Peter: "You said no. We broke up."
Ashley: "No, no. I was confused, we stepped back."
Peter: "You moved to Portugal."
-While You Were Sleeping
After discovering that my manuscript was lacking oomph, I decided to take a step back. Throughout the first draft, I'd made myself stay close to it so I didn't lose momentum. I didn't want to think too hard in case I changed the whole story- I needed to get into the habit of writing.
To take that step back, I started writing a summary of each chapter, highlighting the plot points and character motivations/decisions. As I went through it, my heart sank. Through the first two-thirds of the story, my main character was consistently indecisive. She made bad decisions, and consistently did stupid things. But I can explain! I told the hubby, who was reviewing the summary.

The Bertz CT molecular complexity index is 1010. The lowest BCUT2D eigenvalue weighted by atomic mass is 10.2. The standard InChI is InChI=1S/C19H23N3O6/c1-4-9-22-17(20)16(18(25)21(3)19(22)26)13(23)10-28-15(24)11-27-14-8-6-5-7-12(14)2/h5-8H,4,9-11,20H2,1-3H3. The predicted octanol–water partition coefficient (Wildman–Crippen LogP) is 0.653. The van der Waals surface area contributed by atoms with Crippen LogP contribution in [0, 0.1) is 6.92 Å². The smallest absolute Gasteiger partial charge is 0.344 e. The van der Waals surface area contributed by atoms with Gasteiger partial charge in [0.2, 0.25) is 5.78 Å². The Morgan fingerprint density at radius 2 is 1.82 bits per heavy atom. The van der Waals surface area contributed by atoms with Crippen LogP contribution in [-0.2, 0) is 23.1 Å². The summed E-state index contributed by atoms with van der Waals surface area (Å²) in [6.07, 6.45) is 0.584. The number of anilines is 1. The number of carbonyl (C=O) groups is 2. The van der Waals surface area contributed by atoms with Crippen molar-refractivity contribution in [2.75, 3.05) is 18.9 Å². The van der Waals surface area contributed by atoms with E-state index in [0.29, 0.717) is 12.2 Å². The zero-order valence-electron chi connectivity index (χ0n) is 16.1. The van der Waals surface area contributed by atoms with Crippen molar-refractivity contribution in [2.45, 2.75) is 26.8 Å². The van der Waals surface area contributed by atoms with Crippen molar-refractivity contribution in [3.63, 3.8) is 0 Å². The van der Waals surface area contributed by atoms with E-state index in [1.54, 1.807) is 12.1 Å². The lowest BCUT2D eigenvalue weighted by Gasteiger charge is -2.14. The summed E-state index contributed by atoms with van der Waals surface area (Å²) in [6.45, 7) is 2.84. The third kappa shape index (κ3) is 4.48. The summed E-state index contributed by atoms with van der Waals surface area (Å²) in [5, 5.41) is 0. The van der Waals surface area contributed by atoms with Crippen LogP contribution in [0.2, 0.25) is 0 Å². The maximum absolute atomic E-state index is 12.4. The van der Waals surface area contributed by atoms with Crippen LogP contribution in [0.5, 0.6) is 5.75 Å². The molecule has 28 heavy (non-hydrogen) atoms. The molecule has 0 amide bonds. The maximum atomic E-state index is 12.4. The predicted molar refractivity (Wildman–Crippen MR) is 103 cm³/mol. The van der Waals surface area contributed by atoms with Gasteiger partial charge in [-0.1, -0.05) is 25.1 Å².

See, I started this manuscript as a rewrite of a fairy tale. Bluebeard, to be exact. I didn't know how to plot, and this was a great way to learn- the major plot points are already there, and you get to practice in between. So in the fairy tale, the girl meets Bluebeard and agrees to marry him rather quickly- the original takes place in that magical fairy-tale-time, when arranged marriages were common. But because I was rewriting the fairy tale, I needed my main character to marry this guy rather quickly. So *that's* why it seems odd that she meets him in chapter one and is married to him in chapter three.
...the hubby didn't buy it. And I shouldn't have either. Character should drive the plot, and I'd let the plot dictate to the characters. Stepping back helped me see that the story needed some major reworking, which lead me to a question I really didn't like: was it worth the effort?